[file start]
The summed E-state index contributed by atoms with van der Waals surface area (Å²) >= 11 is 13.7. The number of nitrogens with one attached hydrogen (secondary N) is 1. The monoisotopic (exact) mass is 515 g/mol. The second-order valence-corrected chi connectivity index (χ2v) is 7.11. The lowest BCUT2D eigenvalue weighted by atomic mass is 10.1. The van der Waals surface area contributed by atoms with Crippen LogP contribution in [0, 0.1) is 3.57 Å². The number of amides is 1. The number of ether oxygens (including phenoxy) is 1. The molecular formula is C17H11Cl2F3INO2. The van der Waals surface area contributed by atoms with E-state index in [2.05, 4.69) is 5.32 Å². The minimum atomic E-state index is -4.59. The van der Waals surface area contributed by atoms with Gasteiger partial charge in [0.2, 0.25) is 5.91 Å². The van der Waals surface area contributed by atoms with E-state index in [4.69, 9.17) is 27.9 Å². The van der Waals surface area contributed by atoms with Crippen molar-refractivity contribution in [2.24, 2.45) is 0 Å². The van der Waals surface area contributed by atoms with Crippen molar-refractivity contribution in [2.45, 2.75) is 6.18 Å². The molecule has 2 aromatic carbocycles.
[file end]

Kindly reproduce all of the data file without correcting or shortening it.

The summed E-state index contributed by atoms with van der Waals surface area (Å²) >= 11 is 13.7. The number of nitrogens with one attached hydrogen (secondary N) is 1. The monoisotopic (exact) mass is 515 g/mol. The second-order valence-corrected chi connectivity index (χ2v) is 7.11. The lowest BCUT2D eigenvalue weighted by atomic mass is 10.1. The van der Waals surface area contributed by atoms with Crippen LogP contribution in [0, 0.1) is 3.57 Å². The number of amides is 1. The number of ether oxygens (including phenoxy) is 1. The molecular formula is C17H11Cl2F3INO2. The van der Waals surface area contributed by atoms with E-state index in [2.05, 4.69) is 5.32 Å². The minimum atomic E-state index is -4.59. The van der Waals surface area contributed by atoms with Gasteiger partial charge in [0.2, 0.25) is 5.91 Å². The van der Waals surface area contributed by atoms with E-state index in [4.69, 9.17) is 27.9 Å². The van der Waals surface area contributed by atoms with Crippen molar-refractivity contribution in [2.24, 2.45) is 0 Å². The van der Waals surface area contributed by atoms with Crippen molar-refractivity contribution in [2.45, 2.75) is 6.18 Å². The molecule has 2 aromatic carbocycles.